While we're on the subject of the Simon Sisters, let me share something with you. Carly's new album comes out today or tomorrow. Press copies have been circulating for a while, and I heard one for the first time this morning. As you know, however, I don't post anything here if it's available commercially at CD quality. But here are my thoughts.
Once upon a time there was an act called, I think, Extreme. They had an offensively tepid, revoltingly tasteful little hit called More Than Words. They were the kind of group you'd like if you find Nickleback and Pearl Jam a little too raucous, bracing and strident. More Than Words was the kind of ditty that prompted bad musicians to take their guitars to parties and provide completely unsolicited renditions of songs you didn't like.
Why am I mentioning them? Because it is "More Than Words" that springs to mind when I listen to the reworkings of Carly Simon's back catalog that comprise her new album. "The Right Thing To Do", "It Happens Every Day" and so on, all sound as though they've been rearranged using "More Than Words" as a musical arbiter for style and instrumentation.
What else stands out? The wholly bizarre and unwelcome addition of an incongruous boyish background vocal team. On "The Right Thing To Do", they intersperse the song with meaningless, tacky bursts of "hallelujah". On "It Happens Every Day", yes, here they are again, this time to repeat the phrase "give it to the girl!" The exclamation mark is, I assure you, theirs and not mine.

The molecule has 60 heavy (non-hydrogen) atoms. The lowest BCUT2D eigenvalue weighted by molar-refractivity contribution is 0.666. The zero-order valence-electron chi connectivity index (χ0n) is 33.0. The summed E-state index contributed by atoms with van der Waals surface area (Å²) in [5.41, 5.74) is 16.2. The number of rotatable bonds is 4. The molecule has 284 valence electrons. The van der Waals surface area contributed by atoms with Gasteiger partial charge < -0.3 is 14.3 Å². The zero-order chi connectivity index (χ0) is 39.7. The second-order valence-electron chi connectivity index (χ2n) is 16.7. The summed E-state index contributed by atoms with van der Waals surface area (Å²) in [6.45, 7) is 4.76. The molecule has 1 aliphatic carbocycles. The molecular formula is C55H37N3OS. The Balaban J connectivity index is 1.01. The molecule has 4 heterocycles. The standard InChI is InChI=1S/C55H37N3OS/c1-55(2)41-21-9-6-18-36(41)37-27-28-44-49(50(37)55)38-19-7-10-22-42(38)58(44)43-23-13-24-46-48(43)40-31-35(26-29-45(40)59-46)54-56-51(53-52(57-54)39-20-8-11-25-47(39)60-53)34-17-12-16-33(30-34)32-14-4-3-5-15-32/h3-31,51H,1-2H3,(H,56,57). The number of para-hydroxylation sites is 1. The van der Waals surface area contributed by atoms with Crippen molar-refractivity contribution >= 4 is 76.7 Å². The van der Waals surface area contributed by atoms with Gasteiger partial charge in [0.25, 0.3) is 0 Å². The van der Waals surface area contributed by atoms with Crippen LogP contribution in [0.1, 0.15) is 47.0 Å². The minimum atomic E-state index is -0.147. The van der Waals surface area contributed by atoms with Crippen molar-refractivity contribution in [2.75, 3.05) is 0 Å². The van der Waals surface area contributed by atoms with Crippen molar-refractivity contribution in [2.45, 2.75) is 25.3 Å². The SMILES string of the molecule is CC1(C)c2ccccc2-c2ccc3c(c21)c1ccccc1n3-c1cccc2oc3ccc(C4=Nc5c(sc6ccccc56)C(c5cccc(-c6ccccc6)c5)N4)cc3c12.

The problem, as I see it, is that Carly's last four albums (including this one) have been other people's albums with Carly plopped on the top. Moonlight Serenade was Richard Perry with Carly on top as if an afterthought. "Into White" was Ben Taylor and David Saw with Carly plopped on top as an afterthought. "This Kind of Love" was Ben Taylor, David Saw and Jimmy Webb with Carly once more dropped in over the surface.
You have to go back to The Bedroom Tapes (from 2000) for a Carly Simon album that doesn't feel every bit like someone else's project. Even 1985's spoiled Girl, which used 101 producers and is widely regarded as an artistic nadir, still felt like Carly Simon.